ps. I keep giving the homeless I come across money. A new face all the time. Whether I'm in different areas or near home - it simply breaks my heart. Even if I'm short of cash and I know saving it would be wiser, I still can't help it. A friend of mine once told me, 'I always have this hope that one of them might be secretly an angel.' Oddly enough, her comment stuck around my mind since then. Many, many years ago. It's not a religious stand point really, but I assume more of a innocent idea regarding hope.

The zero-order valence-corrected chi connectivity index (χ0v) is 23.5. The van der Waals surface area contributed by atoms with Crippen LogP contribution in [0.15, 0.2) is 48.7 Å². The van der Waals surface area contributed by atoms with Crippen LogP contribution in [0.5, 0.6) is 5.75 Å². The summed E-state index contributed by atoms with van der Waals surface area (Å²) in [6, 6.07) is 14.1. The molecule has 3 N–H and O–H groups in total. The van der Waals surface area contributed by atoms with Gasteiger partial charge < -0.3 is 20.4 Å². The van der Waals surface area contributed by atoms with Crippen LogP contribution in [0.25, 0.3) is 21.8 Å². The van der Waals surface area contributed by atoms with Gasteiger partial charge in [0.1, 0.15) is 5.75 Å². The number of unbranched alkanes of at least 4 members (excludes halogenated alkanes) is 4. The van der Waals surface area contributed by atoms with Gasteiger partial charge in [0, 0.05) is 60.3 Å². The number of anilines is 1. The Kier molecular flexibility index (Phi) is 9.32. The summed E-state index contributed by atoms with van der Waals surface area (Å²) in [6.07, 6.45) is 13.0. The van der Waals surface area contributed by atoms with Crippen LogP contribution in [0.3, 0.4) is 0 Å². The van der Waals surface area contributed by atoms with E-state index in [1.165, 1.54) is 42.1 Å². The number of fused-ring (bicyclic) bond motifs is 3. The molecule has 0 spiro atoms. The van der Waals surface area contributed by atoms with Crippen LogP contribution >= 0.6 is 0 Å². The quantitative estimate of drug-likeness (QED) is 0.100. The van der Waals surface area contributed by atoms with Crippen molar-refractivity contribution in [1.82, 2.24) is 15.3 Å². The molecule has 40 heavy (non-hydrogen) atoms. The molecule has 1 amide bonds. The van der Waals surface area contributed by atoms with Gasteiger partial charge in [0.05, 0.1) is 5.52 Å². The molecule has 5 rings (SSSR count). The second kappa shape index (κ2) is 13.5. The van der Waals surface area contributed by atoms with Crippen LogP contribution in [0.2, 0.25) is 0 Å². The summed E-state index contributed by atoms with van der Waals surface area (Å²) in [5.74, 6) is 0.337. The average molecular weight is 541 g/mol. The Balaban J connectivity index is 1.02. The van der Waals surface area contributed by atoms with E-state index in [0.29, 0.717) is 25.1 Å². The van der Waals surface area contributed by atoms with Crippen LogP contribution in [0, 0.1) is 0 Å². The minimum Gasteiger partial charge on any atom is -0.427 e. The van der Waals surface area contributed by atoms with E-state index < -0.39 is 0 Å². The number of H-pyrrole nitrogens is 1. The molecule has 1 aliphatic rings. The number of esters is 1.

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Dear Stacy,